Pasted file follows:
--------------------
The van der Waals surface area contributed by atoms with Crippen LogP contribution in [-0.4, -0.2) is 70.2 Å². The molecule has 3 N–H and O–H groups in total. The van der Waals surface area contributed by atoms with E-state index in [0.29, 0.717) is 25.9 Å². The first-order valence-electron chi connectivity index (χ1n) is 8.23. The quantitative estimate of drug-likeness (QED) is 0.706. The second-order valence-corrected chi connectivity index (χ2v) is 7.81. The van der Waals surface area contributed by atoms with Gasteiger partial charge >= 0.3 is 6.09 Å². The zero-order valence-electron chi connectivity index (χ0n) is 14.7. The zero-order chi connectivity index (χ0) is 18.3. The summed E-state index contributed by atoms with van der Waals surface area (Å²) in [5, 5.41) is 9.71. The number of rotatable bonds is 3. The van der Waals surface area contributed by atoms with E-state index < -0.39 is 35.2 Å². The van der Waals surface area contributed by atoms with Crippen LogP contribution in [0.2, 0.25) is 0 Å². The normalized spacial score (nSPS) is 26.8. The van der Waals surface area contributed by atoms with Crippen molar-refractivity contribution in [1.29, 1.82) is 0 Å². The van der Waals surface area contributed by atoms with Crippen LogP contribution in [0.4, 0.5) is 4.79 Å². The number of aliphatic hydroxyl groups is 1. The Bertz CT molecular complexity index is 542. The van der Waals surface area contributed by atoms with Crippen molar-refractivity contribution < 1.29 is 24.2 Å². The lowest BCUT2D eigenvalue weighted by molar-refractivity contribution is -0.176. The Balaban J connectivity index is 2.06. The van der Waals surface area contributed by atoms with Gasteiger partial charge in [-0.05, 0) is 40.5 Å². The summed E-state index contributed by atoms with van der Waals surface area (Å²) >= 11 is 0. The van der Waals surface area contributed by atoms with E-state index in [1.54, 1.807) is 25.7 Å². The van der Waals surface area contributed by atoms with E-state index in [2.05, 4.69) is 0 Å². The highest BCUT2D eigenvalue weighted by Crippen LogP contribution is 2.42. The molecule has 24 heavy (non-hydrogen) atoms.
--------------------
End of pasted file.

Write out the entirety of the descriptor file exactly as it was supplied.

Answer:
The van der Waals surface area contributed by atoms with Crippen LogP contribution in [-0.4, -0.2) is 70.2 Å². The molecule has 3 N–H and O–H groups in total. The van der Waals surface area contributed by atoms with E-state index in [0.29, 0.717) is 25.9 Å². The first-order valence-electron chi connectivity index (χ1n) is 8.23. The quantitative estimate of drug-likeness (QED) is 0.706. The second-order valence-corrected chi connectivity index (χ2v) is 7.81. The van der Waals surface area contributed by atoms with Gasteiger partial charge >= 0.3 is 6.09 Å². The zero-order valence-electron chi connectivity index (χ0n) is 14.7. The zero-order chi connectivity index (χ0) is 18.3. The summed E-state index contributed by atoms with van der Waals surface area (Å²) in [5, 5.41) is 9.71. The number of rotatable bonds is 3. The van der Waals surface area contributed by atoms with E-state index < -0.39 is 35.2 Å². The van der Waals surface area contributed by atoms with Crippen LogP contribution in [0.2, 0.25) is 0 Å². The normalized spacial score (nSPS) is 26.8. The van der Waals surface area contributed by atoms with Crippen molar-refractivity contribution in [1.29, 1.82) is 0 Å². The van der Waals surface area contributed by atoms with Crippen LogP contribution in [0.4, 0.5) is 4.79 Å². The number of aliphatic hydroxyl groups is 1. The Bertz CT molecular complexity index is 542. The van der Waals surface area contributed by atoms with Crippen molar-refractivity contribution < 1.29 is 24.2 Å². The lowest BCUT2D eigenvalue weighted by molar-refractivity contribution is -0.176. The Balaban J connectivity index is 2.06. The van der Waals surface area contributed by atoms with Gasteiger partial charge in [-0.05, 0) is 40.5 Å². The summed E-state index contributed by atoms with van der Waals surface area (Å²) >= 11 is 0. The van der Waals surface area contributed by atoms with E-state index in [1.54, 1.807) is 25.7 Å². The van der Waals surface area contributed by atoms with E-state index in [2.05, 4.69) is 0 Å². The highest BCUT2D eigenvalue weighted by Crippen LogP contribution is 2.42. The molecule has 24 heavy (non-hydrogen) atoms.